8. Jan 15, 2018 at 2:22 PM #7

    jbriggs444

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    It would be good to know the rules of the game before playing. Do we have, for instance, a parameterized distribution of outcomes where we are trying to estimate the parameters based on the outcomes? Maybe something like "each ball drops in a normal distribution with mean m and standard deviation s centered on a nominal drop time at a regular interval i"?
     
  9. Jan 15, 2018 at 5:57 PM #8

    DaveC426913

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    I ... don't know.
     
  10. Jan 15, 2018 at 6:04 PM #9

    DaveC426913

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    I think the linear fit / least squares thing would do the trick.

    In looking it up, I see most places suggest you'd be wanting a calculating machine (i.e. computer) just to do the calcs, since it's not simple, even for the simplest data sets.

    I was hoping my billiard balls example would elicit a simple answer so simple even I could grasp it.

    I'll show you what I'm actually doing:

    http://www.davesbrain.ca/science/plates/ (It takes ten seconds or so to render).

    I'd like to predict when a given plate (such as CRY) can be expected to be observed.

    My primitive calculation function simply averages the delay between each subsequent data point. (some are even negative).
     
  11. Jan 16, 2018 at 8:02 PM #10

    mfb

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    A linear fit should work.

    Things to consider:
    - the rate of license plates handed out will vary with time, especially with the seasons, but also with some long-term trend (population changes, cars per capita and so on). Fit over a long timespan to get rid of fluctuations, but don't fit linearly over 10+ years.
    - the sighting efficiency might vary with time
    - if you have precise dates (like your own license plate) they can be treated differently because you know a date that is certainly in the introduction range.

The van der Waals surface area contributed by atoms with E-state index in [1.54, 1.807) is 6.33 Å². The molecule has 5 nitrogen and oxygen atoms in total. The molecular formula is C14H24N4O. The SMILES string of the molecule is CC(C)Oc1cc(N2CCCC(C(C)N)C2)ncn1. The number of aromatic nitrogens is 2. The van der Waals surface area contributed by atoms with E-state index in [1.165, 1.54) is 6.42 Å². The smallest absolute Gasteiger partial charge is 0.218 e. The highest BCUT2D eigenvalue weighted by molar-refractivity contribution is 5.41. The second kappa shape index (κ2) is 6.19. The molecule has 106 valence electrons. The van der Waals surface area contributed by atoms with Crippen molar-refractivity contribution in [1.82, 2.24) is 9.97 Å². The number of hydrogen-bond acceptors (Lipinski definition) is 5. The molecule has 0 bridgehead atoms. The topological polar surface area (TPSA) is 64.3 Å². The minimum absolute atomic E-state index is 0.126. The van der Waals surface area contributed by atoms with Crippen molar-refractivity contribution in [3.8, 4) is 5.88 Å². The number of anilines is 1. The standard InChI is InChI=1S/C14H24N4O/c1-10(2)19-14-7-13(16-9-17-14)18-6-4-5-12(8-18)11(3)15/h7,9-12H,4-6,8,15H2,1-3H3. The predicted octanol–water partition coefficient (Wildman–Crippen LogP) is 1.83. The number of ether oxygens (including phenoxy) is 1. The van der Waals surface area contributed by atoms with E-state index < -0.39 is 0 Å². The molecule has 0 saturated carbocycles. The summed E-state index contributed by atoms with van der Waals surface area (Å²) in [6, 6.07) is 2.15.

- you can estimate the time from introduction to spotting a plate by looking at the spread of the data points, or by looking how often you see a few given plates where you know their introduction period is over (e.g. all CC).
     
  12. Jan 16, 2018 at 8:43 PM #11

    DaveC426913

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    Yep. My current primitive algorithm predicts my desired target in 2024. Seven years.

    Definitely.
    I can never know if a given plate is the first one I've encountered, but not seen. So, my diligence in observing has a direct impact on the data.

    I started this when my commute was 50km each way. Now it's 15.

    Yep. I wonder if it's possible to analyze the data to make an educated guess at the average delay from introduction to observation.
     
  13. Jan 16, 2018 at 8:58 PM #12

    mfb

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    You know Ontario gives out vanity plates, right? ;)

    Do you have the data in a more accessible format than this?
     
  14. Jan 18, 2018 at 7:34 PM #13

    DaveC426913

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    Yes. But that would be a false alarm. Heralding the Dawn of a New Age is not something one wants to cheat at.


    Whachoo talkin' bout Willis? JSON is one of the most flexible, universal formats there are
    .
     
  15. Jan 18, 2018 at 9:04 PM #14

    mfb

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    There is no numbering that would directly correspond to the available plates, but I converted it to csv, deleted the unused rows and introduced a new numbering now. Three entries are odd:

    CCG 2017-06-04 unused - what is this?
    What about CCK, where an observation has been missing for a very long time now?
    CBH has a very odd observation date.
     
    Last edited: Jan 18, 2018 at 11:27 PM